It’s Jane Fonda’s fault … How lesbian fiction helped me come out

ice queen woman in vintage car

I’ve always had a thing for age gaps in romantic pairings. I suspect it stems from my crush on my seventh grade English teacher.

The fact that Ms. T. wasn’t just any old teacher, but my English teacher, sealed my destiny as a future writer. She loved my creative writing and always encouraged me. When I went away to college, we’d make time to catch up during my breaks. Sadly, we’ve lost touch, but she was one of the most important people in my life.

Thus began my long-term fascination with strong, smart, older characters that’s crept into my writing from the very first day I set foot into fandom – where my “career” really began.

Finding fanfiction … and those tiny clues

I started writing fanfiction in 1999, during my freshman year in college. Ironically, I started off with m/m slash, or gay male fiction. My first pairing was Qui-Gon/Obi-Wan in The Phantom Menace, a terrible movie that spawned a lot of good fanfic – and just happened to feature a pairing with a large age gap. Between teacher and student.

Hindsight’s 20/20.

Beyond the age-gap pairings, I was deeply attracted to women, but was too afraid to engage with my feelings. When I read f/f (female/female) stories, I actually felt uncomfortable, because they were so personal in a way I couldn’t yet define. I felt as if someone was spying on me and uncovering things I wasn’t ready to face. Writing m/m stories was a way for me to engage with queerness through bodies that weren’t like mine.

The Devil’s in the femslash detail

Then, in 2007, I discovered the movie The Devil Wears Prada. I was immediately enthralled by the vibe between the powerful editor Miranda Priestly (Meryl Streep) and her fish-out-of-water assistant Andy Sachs (Anne Hathaway). I watched it on cable while visiting a friend, and on the long road trip back, I was already writing a story for it in my head. As soon as I got home, I sat down in front of the computer, and that story became She Likes a Prizefight.

The Devil Wears Prada then took over my life for two years. No fandom before or since has held my interest for so long, and I think it’s no coincidence that it’s about two women. I’ve written lots of fanfic for lots of different characters over the years, and they haven’t all been f/f, but DWP changed my life in a way no other fandom has…until now.

Grace and Frankie and a community of women

These days I’m writing stories about the Netflix sitcom Grace and Frankie.

After two years of self-publishing straight romance novels (a story for another time), I’m writing about women again, and I can’t tell you how refreshing it is. It’s not just that I’m writing about female bodies and experiences, but that I’m part of a community of women online who are all into the same thing.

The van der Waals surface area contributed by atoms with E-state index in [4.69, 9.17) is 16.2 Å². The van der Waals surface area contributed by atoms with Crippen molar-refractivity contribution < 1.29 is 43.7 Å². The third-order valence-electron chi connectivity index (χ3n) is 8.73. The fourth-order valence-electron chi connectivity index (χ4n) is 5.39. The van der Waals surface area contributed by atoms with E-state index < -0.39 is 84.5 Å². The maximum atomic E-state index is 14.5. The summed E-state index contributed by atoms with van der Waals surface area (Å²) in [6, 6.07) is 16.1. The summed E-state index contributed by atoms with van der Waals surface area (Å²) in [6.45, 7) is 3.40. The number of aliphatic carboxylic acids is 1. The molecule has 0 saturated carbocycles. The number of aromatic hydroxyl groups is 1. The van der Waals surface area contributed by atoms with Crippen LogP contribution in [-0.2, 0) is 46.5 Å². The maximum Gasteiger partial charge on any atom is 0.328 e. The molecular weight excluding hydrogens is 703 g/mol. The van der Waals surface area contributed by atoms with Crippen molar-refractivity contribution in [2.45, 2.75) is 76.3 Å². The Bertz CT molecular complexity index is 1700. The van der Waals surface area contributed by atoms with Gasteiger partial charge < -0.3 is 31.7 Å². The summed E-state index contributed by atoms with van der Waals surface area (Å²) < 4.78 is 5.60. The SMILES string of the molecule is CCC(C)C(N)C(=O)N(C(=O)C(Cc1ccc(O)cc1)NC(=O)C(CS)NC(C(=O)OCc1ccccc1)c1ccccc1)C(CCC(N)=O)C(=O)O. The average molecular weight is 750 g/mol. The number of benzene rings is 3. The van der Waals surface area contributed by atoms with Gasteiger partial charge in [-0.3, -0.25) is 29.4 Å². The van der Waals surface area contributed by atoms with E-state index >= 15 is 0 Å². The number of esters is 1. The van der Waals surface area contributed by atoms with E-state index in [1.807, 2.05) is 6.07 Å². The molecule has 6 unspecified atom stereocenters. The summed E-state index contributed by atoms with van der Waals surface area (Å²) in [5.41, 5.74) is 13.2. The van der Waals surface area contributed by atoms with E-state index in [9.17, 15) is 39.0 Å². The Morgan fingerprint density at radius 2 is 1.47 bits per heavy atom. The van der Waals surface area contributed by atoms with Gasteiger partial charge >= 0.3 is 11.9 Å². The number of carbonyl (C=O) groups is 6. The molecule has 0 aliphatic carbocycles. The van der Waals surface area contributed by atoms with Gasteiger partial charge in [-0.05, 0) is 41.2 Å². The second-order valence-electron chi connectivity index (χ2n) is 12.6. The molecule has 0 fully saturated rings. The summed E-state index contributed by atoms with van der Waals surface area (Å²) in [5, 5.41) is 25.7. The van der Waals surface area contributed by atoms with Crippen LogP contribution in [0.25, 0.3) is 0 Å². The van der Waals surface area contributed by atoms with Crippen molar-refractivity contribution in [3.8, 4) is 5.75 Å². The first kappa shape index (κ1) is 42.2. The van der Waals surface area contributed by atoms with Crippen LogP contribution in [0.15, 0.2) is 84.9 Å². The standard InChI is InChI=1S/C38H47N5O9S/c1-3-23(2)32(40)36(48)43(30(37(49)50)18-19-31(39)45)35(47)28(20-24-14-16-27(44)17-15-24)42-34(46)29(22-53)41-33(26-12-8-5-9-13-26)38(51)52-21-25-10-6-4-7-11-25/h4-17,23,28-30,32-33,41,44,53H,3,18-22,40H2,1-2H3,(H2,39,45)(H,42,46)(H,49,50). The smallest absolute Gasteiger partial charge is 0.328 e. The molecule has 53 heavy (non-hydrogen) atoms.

And it helped me come out. It’s true – in spite of my writing, for decades I couldn’t fully acknowledge who I was. But one of the main pillars of the Grace and Frankie fandom is the headcanon that Grace Hanson (Jane Fonda) is a repressed lesbian on a journey toward finding herself.

Reflections in a mirror

The more I watched the show and saw this pattern emerge, the more I began to see myself, too. This started to branch far beyond the show itself as I took a look at my life, my history, and my relationships, and as I made new friends. It started there. And months after season three premiered, I came out as a lesbian to my friends, my family, and to myself.

Never let anybody say that stories can’t change your life.

Femslash … a balm for a world hostile to fictional lesbians

It’s also not just about my own journey, or about stepping back into welcoming waters, but about finding a refuge in a hostile culture.

The last couple of years have been rough for fictional lesbians. There aren’t a lot in the first place, and to make things worse, we’ve seen them die or be mutilated on screen. There’s The 100, Orange Is the New Black, The Handmaid’s Tale, and dozens of other examples. As the saying goes, “representation matters,” and the lack of it can lead to a sense of being invisible, devalued, or even in danger, part of a world that’s happy to erase you from existence.

Femslash fandom was a balm for all of that, and now I’m finding it in lesbian fiction, too. I’m so happy to make the leap and share stories I love with a new audience.

(Copyright picture above: pixabay.com/jill111)

Roslyn Sinclair is a writer and teacher living in Georgia. In the morning, before she preps lesson plans, she writes her books in longhand at her kitchen table. In her downtime, she’s probably reading, taking long walks, or going for a drive on the twisty mountain roads near home. Her first lesbian fiction book, The Lily and the Crown, is out now.

 

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